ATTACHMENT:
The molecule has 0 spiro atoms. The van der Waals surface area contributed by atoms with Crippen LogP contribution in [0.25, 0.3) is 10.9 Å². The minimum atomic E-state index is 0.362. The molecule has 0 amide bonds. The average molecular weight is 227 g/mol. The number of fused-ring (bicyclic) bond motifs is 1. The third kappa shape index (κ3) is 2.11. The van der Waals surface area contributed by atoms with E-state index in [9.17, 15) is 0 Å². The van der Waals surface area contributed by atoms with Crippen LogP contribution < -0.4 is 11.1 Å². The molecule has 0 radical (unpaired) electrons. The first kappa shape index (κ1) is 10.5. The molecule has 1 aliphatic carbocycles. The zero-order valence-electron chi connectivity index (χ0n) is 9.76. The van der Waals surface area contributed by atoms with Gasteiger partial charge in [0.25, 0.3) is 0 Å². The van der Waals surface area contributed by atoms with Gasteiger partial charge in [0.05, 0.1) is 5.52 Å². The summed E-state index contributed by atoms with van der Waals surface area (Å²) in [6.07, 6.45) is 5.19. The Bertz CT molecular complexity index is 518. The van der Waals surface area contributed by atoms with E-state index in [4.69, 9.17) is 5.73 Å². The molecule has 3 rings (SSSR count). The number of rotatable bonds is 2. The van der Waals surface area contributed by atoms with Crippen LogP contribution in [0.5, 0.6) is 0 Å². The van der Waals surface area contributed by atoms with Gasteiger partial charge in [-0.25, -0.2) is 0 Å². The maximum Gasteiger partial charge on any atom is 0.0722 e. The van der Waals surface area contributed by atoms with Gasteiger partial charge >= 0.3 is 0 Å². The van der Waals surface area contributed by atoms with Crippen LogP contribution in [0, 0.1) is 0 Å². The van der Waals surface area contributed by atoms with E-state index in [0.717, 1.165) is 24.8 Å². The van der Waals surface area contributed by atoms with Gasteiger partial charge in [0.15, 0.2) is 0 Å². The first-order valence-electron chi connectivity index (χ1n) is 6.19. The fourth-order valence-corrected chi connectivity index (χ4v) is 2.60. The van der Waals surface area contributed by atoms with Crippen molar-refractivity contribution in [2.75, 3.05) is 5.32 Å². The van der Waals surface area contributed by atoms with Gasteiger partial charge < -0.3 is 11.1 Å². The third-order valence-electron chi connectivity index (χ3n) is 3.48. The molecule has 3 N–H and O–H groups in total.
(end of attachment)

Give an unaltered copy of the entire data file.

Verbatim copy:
The molecule has 0 spiro atoms. The van der Waals surface area contributed by atoms with Crippen LogP contribution in [0.25, 0.3) is 10.9 Å². The minimum atomic E-state index is 0.362. The molecule has 0 amide bonds. The average molecular weight is 227 g/mol. The number of fused-ring (bicyclic) bond motifs is 1. The third kappa shape index (κ3) is 2.11. The van der Waals surface area contributed by atoms with E-state index in [9.17, 15) is 0 Å². The van der Waals surface area contributed by atoms with Crippen LogP contribution < -0.4 is 11.1 Å². The molecule has 0 radical (unpaired) electrons. The first kappa shape index (κ1) is 10.5. The molecule has 1 aliphatic carbocycles. The zero-order valence-electron chi connectivity index (χ0n) is 9.76. The van der Waals surface area contributed by atoms with Gasteiger partial charge in [0.25, 0.3) is 0 Å². The van der Waals surface area contributed by atoms with Gasteiger partial charge in [0.05, 0.1) is 5.52 Å². The summed E-state index contributed by atoms with van der Waals surface area (Å²) in [6.07, 6.45) is 5.19. The Bertz CT molecular complexity index is 518. The van der Waals surface area contributed by atoms with E-state index in [4.69, 9.17) is 5.73 Å². The molecule has 3 rings (SSSR count). The number of rotatable bonds is 2. The van der Waals surface area contributed by atoms with Crippen LogP contribution in [0.5, 0.6) is 0 Å². The van der Waals surface area contributed by atoms with Gasteiger partial charge in [-0.25, -0.2) is 0 Å². The maximum Gasteiger partial charge on any atom is 0.0722 e. The van der Waals surface area contributed by atoms with Gasteiger partial charge >= 0.3 is 0 Å². The van der Waals surface area contributed by atoms with Crippen LogP contribution in [0, 0.1) is 0 Å². The van der Waals surface area contributed by atoms with E-state index in [0.717, 1.165) is 24.8 Å². The van der Waals surface area contributed by atoms with Gasteiger partial charge in [0.15, 0.2) is 0 Å². The first-order valence-electron chi connectivity index (χ1n) is 6.19. The fourth-order valence-corrected chi connectivity index (χ4v) is 2.60. The van der Waals surface area contributed by atoms with Crippen molar-refractivity contribution in [2.75, 3.05) is 5.32 Å². The van der Waals surface area contributed by atoms with Gasteiger partial charge < -0.3 is 11.1 Å². The third-order valence-electron chi connectivity index (χ3n) is 3.48. The molecule has 3 N–H and O–H groups in total.